Monday, July 23, 2018

Port Problems Continue After Two Major Container Lines Banned

As Two Week Suspension Ends the Threat of More Delays Appear
Shipping News Feature
NIGERIA – The problems within the country's ports which we reported on in June and earlier this month seem set to continue in yet another form. The continued blockages of the approach roads to and from Apapa continue as industrial action causes delays with lorries crammed around the port entrances and promises from authority that police will be deployed to clear the illegally parked vehicles. In other news the Nigerian Ports Authority (NPA) suspended and latterly permitted, with conditions, the operations of two major container shipping lines whom they blame for much of the problem.

The day after the world’s biggest box carrier, Maersk Line, imposed limited peak season surcharges on cargo from Tin Can Island and Apapa Port the company was informed that, along with Cosco Shipping and agencies Africa Port Services and Lagos & Niger Shipping Agencies, their inability to supply sufficient space within their properties to hold empty containers was the prime cause of the problems.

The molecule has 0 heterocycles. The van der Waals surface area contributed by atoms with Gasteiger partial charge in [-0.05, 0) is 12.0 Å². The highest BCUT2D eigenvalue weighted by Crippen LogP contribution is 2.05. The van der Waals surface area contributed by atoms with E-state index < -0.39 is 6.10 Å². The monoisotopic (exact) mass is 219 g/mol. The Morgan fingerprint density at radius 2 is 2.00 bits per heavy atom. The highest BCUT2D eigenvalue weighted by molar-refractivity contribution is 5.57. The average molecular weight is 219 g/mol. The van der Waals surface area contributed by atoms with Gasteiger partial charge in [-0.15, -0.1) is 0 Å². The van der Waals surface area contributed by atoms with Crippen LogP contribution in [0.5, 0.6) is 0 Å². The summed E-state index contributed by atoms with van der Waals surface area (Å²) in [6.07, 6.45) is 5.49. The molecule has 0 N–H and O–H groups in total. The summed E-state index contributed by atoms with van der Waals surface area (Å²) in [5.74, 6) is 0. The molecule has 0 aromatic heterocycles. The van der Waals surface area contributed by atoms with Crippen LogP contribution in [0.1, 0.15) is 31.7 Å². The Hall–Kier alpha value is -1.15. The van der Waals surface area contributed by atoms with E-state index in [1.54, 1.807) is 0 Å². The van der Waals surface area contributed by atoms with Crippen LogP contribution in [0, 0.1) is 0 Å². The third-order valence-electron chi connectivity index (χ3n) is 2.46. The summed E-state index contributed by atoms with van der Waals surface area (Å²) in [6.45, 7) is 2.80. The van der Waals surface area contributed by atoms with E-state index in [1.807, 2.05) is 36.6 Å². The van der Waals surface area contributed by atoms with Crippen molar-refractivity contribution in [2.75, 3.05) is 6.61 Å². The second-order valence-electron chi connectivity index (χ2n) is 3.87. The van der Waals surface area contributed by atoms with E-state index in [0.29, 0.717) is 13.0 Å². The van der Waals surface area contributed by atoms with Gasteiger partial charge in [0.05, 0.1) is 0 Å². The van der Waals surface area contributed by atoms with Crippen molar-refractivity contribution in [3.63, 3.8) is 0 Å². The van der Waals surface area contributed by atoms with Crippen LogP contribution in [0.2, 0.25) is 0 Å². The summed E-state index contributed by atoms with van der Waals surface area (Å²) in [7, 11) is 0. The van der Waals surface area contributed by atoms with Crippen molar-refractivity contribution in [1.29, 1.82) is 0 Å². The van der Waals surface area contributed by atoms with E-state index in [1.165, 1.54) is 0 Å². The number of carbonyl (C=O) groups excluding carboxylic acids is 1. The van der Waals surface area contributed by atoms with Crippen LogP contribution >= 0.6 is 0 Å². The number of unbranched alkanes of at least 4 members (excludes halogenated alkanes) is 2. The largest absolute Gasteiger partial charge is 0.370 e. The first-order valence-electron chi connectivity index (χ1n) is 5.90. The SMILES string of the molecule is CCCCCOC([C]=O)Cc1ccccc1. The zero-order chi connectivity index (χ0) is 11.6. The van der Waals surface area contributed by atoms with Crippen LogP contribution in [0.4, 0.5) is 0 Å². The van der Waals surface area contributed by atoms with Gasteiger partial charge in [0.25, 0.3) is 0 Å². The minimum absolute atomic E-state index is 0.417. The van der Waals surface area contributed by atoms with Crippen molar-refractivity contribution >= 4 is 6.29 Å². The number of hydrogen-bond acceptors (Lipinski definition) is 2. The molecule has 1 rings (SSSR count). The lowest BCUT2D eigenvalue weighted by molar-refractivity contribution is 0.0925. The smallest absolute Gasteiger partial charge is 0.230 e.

Maersk Nigeria, whilst tacitly admitting empty containers were a problem when the 10 day ban on the company was introduced on July 14, issued a statement saying:

”With limited infrastructure and other alternatives for evacuation of imports, return of empties, and return of full exports, it is challenging for these containers to be adequately handled, which results in the congestion of the access roads. However it is misguided for the NPA to suspend Maersk Nigeria Limited for failing to acquire and operate holding bays for empty containers, as Maersk Nigeria Limited operates four holding bays within the Lagos environ with a storage capacity of 8,150 TEUs, which is more than 50% of the discharge average.”

These facts were apparently disputed by the NPA who said an audit in February showed the company had only two holding bays with a total capacity of 1400 TEUs, 1000 at the Unity Bond Terminal and a further 400 at its PMS (HBX) holding bay at Apapa.

For Maersk alone apparently the troubles have affected the operations of nineteen vessels saying there would be problems with cargo bound for discharge at Tin Can, Onne and Apapa and, with feelings running high, and the ongoing claims and counterclaims, it seems things are likely to be messy for a while. Although today the suspension on all four companies has been lifted, the NPA has warned of further action if its demands are not met.

These include the companies involved increasing the capacity of their Holding Bays ranging from 1,800 TEUs to 7,500 TEUs within two weeks. At this time they must verify this capacity and the NPA will conduct inspections to confirm they have fully complied and these conditions were conveyed to all parties by letter on Friday July 20.